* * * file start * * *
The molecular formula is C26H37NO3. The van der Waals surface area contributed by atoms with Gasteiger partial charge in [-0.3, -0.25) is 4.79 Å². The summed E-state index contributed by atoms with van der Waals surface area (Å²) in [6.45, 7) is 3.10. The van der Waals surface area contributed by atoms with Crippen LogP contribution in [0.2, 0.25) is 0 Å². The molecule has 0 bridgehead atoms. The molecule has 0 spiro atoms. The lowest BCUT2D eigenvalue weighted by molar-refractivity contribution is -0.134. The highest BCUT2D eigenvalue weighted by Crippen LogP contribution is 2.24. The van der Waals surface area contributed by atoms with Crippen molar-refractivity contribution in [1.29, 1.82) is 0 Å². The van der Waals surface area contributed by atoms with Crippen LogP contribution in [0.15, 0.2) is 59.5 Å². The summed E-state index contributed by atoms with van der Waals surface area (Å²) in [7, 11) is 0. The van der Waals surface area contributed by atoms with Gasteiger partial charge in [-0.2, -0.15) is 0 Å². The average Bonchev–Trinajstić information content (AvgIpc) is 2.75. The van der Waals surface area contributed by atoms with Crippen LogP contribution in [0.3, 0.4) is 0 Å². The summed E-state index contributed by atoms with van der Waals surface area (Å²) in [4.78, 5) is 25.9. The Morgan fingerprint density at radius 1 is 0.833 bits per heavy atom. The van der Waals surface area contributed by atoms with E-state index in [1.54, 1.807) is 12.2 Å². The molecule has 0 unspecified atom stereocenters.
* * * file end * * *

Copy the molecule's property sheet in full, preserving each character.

The molecular formula is C26H37NO3. The van der Waals surface area contributed by atoms with Gasteiger partial charge in [-0.3, -0.25) is 4.79 Å². The summed E-state index contributed by atoms with van der Waals surface area (Å²) in [6.45, 7) is 3.10. The van der Waals surface area contributed by atoms with Crippen LogP contribution in [0.2, 0.25) is 0 Å². The molecule has 0 bridgehead atoms. The molecule has 0 spiro atoms. The lowest BCUT2D eigenvalue weighted by molar-refractivity contribution is -0.134. The highest BCUT2D eigenvalue weighted by Crippen LogP contribution is 2.24. The van der Waals surface area contributed by atoms with Crippen molar-refractivity contribution in [1.29, 1.82) is 0 Å². The van der Waals surface area contributed by atoms with Crippen LogP contribution in [0.15, 0.2) is 59.5 Å². The summed E-state index contributed by atoms with van der Waals surface area (Å²) in [7, 11) is 0. The van der Waals surface area contributed by atoms with Gasteiger partial charge in [-0.2, -0.15) is 0 Å². The average Bonchev–Trinajstić information content (AvgIpc) is 2.75. The van der Waals surface area contributed by atoms with Crippen LogP contribution in [0.3, 0.4) is 0 Å². The summed E-state index contributed by atoms with van der Waals surface area (Å²) in [4.78, 5) is 25.9. The Morgan fingerprint density at radius 1 is 0.833 bits per heavy atom. The van der Waals surface area contributed by atoms with E-state index in [1.54, 1.807) is 12.2 Å². The molecule has 0 unspecified atom stereocenters.